Surviving A Most Dangerous Game

Valley Man Reflects On ‘Death Race’

Posted: July 12, 2014

HARRISONBURG — Darrell Haslacker’s experience in the 2014 Peak Death Race ended the way it did for most of its participants — bloodied, bruised and on the wrong side of the finish line.

Haslacker, 37, of Penn Laird ran the grueling course through the woods of central Vermont for 34 hours, before missing a time checkpoint.

“I didn’t have any skin left on my feet, two of my toes were broken, and my legs were shot,” Haslacker said Tuesday via telephone.

The Death Race started June 27 and lasted for 66 hours, finishing in the early morning hours of June 30.

During that time, competitors hiked over 40 miles with loaded packs; carried rocks weighing in excess of 50 pounds up a mountain; built an ax out of wood and stone — then used the ax to chop wood; completed an orienteering course, which involves using a map and compass to visit specific locations over a large area; built a fire with a bow drill; took a 100-question test on famous historical explorers; and sewed a buckskin outfit with at least 180 stitches.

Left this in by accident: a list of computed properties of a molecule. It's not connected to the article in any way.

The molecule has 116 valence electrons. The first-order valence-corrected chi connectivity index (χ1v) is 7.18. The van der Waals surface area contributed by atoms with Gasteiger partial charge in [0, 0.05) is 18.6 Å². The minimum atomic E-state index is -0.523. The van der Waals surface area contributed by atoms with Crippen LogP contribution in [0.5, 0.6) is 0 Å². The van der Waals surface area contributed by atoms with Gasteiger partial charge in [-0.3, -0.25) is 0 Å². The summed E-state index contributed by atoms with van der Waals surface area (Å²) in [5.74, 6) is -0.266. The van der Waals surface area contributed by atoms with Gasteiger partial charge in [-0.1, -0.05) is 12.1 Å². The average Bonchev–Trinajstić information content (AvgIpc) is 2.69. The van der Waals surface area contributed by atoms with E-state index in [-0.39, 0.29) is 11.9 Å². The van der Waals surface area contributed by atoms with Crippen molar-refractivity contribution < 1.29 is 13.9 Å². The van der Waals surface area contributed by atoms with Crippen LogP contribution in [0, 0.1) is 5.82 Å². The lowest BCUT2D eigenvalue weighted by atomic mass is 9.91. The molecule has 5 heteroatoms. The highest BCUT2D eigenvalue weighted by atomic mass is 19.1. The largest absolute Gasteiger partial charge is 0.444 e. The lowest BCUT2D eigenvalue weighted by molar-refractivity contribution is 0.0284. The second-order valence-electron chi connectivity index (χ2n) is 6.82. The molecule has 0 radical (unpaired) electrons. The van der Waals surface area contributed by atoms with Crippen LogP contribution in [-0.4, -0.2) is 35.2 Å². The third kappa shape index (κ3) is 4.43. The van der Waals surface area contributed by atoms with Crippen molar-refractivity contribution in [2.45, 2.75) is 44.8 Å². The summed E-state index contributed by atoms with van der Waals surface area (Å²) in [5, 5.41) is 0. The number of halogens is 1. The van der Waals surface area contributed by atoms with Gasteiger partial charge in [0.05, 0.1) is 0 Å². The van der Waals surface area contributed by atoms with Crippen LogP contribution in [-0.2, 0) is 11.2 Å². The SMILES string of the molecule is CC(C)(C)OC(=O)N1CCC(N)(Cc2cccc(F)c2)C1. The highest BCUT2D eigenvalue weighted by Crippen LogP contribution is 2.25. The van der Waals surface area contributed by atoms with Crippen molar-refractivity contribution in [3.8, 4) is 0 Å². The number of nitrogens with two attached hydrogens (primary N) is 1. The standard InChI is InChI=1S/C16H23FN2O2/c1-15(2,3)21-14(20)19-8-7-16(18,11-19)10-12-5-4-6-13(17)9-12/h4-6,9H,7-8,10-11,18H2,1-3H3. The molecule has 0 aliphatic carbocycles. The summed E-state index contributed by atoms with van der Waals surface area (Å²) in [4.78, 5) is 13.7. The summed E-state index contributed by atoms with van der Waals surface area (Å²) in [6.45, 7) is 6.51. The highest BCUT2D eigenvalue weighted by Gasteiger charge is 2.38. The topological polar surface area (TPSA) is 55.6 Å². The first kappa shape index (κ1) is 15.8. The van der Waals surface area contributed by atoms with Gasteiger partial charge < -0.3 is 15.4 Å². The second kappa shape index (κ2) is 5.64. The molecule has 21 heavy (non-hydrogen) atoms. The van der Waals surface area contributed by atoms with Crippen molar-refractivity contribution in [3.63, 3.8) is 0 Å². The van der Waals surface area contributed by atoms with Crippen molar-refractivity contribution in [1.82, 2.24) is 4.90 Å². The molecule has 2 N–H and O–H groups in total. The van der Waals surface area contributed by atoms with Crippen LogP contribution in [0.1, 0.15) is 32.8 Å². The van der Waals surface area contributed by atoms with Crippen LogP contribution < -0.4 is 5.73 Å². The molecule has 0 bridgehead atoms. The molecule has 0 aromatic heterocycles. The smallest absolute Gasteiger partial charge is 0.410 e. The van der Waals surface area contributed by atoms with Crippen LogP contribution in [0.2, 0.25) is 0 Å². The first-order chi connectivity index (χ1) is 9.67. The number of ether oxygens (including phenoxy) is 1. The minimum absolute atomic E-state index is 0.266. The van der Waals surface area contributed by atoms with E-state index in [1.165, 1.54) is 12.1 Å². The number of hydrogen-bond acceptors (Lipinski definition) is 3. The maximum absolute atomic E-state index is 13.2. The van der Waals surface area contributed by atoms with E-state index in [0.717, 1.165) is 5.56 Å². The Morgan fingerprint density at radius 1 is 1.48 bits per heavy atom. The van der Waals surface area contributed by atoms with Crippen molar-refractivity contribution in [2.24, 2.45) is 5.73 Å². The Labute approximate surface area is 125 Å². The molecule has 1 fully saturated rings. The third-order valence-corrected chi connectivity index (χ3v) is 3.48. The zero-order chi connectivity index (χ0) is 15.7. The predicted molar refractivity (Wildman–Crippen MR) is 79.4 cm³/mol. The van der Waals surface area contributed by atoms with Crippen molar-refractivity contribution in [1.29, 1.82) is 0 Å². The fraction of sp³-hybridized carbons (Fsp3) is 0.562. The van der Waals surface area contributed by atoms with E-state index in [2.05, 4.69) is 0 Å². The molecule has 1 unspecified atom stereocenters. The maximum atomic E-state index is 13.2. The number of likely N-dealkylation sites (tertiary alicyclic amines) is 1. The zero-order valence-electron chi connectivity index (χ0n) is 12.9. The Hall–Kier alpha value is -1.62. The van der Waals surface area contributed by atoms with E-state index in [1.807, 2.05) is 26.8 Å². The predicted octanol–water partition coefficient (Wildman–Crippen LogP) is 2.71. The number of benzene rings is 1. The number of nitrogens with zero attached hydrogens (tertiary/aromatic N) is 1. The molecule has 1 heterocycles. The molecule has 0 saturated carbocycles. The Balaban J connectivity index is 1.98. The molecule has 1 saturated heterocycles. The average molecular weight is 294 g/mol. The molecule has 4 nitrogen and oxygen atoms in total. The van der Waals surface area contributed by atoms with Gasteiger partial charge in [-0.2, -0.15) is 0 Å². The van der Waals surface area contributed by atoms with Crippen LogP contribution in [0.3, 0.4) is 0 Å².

This was in addition to random pushups, burpees and other exercises thrown in to keep the competitors on their toes, according to Doug Drotman, a spokesman for the event.

At the end, only 65 out of 250 racers, or about 26 percent, finished the race.

Those who finished the course were rewarded with an appropriate trophy as a symbol of their accomplishment — a plastic human skull emblazoned with the words “Death Race Finisher.”

Haslacker reflected on his seemingly paradoxical experience.

“It was miserable and it was awesome at the same time,” he said.

Despite not finishing, Haslacker was able to raise more than $2,000 for the Breast Cancer Clinic at the Sentara RMH Funkhouser Women’s Center.

“Hopefully, our little bit of contribution will help,” he said.

Even though his experience did not end the way he would have preferred, Haslacker is in high spirits, and has already signed up for next year’s Death Race.

“I got to get my skull,” he laughed.

Contact Bryan Gilkerson at 574-6267 or bgilkerson@dnronline.com



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